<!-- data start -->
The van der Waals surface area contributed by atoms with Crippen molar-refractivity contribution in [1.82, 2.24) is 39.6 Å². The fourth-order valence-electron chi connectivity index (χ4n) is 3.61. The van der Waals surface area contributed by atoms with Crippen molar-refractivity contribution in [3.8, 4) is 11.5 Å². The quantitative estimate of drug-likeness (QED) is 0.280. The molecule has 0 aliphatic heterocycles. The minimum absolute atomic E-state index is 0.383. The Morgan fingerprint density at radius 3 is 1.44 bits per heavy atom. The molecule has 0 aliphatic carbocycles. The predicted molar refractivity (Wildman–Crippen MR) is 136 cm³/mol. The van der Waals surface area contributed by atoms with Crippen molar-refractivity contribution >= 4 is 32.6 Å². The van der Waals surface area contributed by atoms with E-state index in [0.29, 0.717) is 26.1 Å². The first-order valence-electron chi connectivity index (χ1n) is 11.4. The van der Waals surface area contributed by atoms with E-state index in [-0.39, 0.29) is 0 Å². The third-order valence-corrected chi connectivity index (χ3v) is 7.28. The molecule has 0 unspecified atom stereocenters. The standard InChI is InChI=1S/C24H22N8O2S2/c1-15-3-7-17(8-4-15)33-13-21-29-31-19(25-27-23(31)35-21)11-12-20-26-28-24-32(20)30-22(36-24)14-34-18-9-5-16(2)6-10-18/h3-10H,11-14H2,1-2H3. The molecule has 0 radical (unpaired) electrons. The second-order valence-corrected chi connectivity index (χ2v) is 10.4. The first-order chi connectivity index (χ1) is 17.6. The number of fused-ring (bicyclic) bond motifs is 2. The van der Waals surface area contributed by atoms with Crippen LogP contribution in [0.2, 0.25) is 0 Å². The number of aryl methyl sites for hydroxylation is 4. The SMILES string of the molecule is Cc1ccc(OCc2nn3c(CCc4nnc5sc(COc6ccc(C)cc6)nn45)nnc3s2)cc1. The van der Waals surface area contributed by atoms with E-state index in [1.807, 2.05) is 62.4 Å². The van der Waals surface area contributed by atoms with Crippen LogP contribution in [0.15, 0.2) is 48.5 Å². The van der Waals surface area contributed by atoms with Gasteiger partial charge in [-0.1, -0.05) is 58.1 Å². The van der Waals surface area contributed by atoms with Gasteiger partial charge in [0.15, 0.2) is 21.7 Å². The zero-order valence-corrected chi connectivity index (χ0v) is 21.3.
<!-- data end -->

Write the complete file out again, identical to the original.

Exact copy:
The van der Waals surface area contributed by atoms with Crippen molar-refractivity contribution in [1.82, 2.24) is 39.6 Å². The fourth-order valence-electron chi connectivity index (χ4n) is 3.61. The van der Waals surface area contributed by atoms with Crippen molar-refractivity contribution in [3.8, 4) is 11.5 Å². The quantitative estimate of drug-likeness (QED) is 0.280. The molecule has 0 aliphatic heterocycles. The minimum absolute atomic E-state index is 0.383. The Morgan fingerprint density at radius 3 is 1.44 bits per heavy atom. The molecule has 0 aliphatic carbocycles. The predicted molar refractivity (Wildman–Crippen MR) is 136 cm³/mol. The van der Waals surface area contributed by atoms with Crippen molar-refractivity contribution >= 4 is 32.6 Å². The van der Waals surface area contributed by atoms with E-state index in [0.29, 0.717) is 26.1 Å². The first-order valence-electron chi connectivity index (χ1n) is 11.4. The van der Waals surface area contributed by atoms with E-state index in [-0.39, 0.29) is 0 Å². The third-order valence-corrected chi connectivity index (χ3v) is 7.28. The molecule has 0 unspecified atom stereocenters. The standard InChI is InChI=1S/C24H22N8O2S2/c1-15-3-7-17(8-4-15)33-13-21-29-31-19(25-27-23(31)35-21)11-12-20-26-28-24-32(20)30-22(36-24)14-34-18-9-5-16(2)6-10-18/h3-10H,11-14H2,1-2H3. The molecule has 0 radical (unpaired) electrons. The second-order valence-corrected chi connectivity index (χ2v) is 10.4. The first-order chi connectivity index (χ1) is 17.6. The number of fused-ring (bicyclic) bond motifs is 2. The van der Waals surface area contributed by atoms with Crippen LogP contribution in [0.2, 0.25) is 0 Å². The number of aryl methyl sites for hydroxylation is 4. The SMILES string of the molecule is Cc1ccc(OCc2nn3c(CCc4nnc5sc(COc6ccc(C)cc6)nn45)nnc3s2)cc1. The van der Waals surface area contributed by atoms with E-state index in [1.807, 2.05) is 62.4 Å². The van der Waals surface area contributed by atoms with Crippen LogP contribution in [0.15, 0.2) is 48.5 Å². The van der Waals surface area contributed by atoms with Gasteiger partial charge in [-0.1, -0.05) is 58.1 Å². The van der Waals surface area contributed by atoms with Gasteiger partial charge in [0.15, 0.2) is 21.7 Å². The zero-order valence-corrected chi connectivity index (χ0v) is 21.3.